Having left Delft Marketing a few months ago and having started as a freelance destination marketeer, I was curious as to how other tourist destinations had followed suit to the call of FB experts and how they are using their FB page for the promotion of their destination.
|Looking for solid ground|
A scan of the Dutch tourism markt learned that lots of destinations had indeed set up a page on FB. They too seemed to want to connect and engage with their audiences. But there were some things that troubled me. Why is it that so many destinations (cities, tourism promotion organisations, restaurants, hotels, tourist attractions,...) have set up a page on FB and have left it at that? The main purpose seems to have been 'claiming their name on FB', but not a lot more. The result: lots of almost empty pages, scarse news posts, limited numbers of photo's or video's, and worst of all: no reasons as to why you should like these destinations. At some point it even got funny: empty pages with 'still' 4 people liking it... Really, are people pleased that easily. Or is it just the marketeer, his wife, his mother-in-law and her dog liking the page...?
Twittering for answers
What's happening? Is it that destination marketeers don't yet see the possibilities of FB? I think not. Is the Dutch audience not ready for it? Again, no. The Dutch spend a lot of time online, and lots of them use social networks.
As I could not imagine this being a typical Dutch thing, I started asking around on twitter. Even though the number of my connections is still quite limited, I dared to ask some of the 'top tourism and online people' on my list.
I got some great response. It was the first time I actually tried sending out a question like this, but twitter again shows how great a social tool it is.
Most people mentioned it has to do with 'knowledge'. The lack of knowledge and maybe even the fear of doing it wrong, seems to lead to a 'status quo': destinations claim their position and wait it out for the moment.
Other people mentioned the specific position in which many DMO's find themselves: they're working with a divers/complex tourism product, have a great number of shareholders, a divers clientgroup and great variety in type of visitors. The remark made was that this makes it a difficult proces to include FB into a marketingstrategy. In some ways this seems to have more to do with the role of the DMO and the space they are given, I think, than anything else.
Again others mentioned that it has to do with the lack of time and resources dedicated to make it effective.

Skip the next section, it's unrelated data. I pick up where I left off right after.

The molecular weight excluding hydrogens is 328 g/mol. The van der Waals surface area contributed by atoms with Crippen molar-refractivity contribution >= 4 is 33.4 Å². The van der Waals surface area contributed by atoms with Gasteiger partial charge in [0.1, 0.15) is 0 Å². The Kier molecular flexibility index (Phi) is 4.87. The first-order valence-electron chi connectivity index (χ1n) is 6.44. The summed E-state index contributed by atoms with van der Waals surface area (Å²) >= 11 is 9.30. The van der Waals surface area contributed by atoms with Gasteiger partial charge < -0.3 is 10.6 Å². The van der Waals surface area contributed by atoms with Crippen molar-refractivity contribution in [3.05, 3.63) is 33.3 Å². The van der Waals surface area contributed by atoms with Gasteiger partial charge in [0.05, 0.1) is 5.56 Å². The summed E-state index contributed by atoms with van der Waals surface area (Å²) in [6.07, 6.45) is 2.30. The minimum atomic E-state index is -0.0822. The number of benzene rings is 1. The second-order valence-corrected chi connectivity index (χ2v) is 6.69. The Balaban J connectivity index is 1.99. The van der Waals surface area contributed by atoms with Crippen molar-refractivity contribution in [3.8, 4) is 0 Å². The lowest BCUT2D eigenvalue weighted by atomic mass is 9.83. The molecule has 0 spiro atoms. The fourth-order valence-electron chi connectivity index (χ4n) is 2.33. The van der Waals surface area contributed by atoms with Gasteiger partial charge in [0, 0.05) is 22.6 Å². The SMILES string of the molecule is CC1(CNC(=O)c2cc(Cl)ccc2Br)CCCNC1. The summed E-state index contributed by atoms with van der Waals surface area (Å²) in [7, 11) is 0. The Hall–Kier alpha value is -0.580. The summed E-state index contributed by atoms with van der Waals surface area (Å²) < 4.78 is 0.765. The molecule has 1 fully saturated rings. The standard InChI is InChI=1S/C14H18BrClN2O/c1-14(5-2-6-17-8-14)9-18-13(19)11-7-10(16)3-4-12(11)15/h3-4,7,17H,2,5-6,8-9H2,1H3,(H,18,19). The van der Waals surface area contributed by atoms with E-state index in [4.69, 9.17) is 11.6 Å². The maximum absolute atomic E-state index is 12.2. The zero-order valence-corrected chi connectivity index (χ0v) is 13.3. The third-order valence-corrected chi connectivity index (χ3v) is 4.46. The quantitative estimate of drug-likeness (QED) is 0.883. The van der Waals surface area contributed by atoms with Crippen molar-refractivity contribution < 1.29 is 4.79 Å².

The truth probably lies somewhere in the middle. Whatever the reason may be, personaly I think they are no excuse for (almost) empty pages. Using social media and being on FB requires you to be 'social' if you want to turn it into a successful way of connecting with others. For that you need to be authentic, be true, willing to listen (and not sell!) and have something to offer.
Just claiming your spot on FB and doing nothing with it, seems rather pointless. It offers none of the above. And in some ways it even looks rather silly: having nothing to share, nothing to say or nothing to offer.
So what now?
For DMO's: maybe it's a comforting thought that apparently you're not alone in the process of figuring out how to use FB. The hesitant behaviour seems to be the case of looking for guarantees of solid ground before stepping into unclear waters. But maybe it's just a case of having to realize that such guarantees are not possible. Social media and the use of FB for destination marketing purposes are still a very new terrain. The best option, in my opinion, is to start experimenting now and try to see what works and what does not. But take small, easy steps. For example by uploading some photo's and video's of your destination. And by engaging your audience with news about what you are passionate about and what's happening around you. If you feel uneasy making those first steps, get someone in who has experience in making these first few steps. But the bottomline is: start moving! Practise now and the information you will gain from this, will be of great value in your competition with other destinations later on.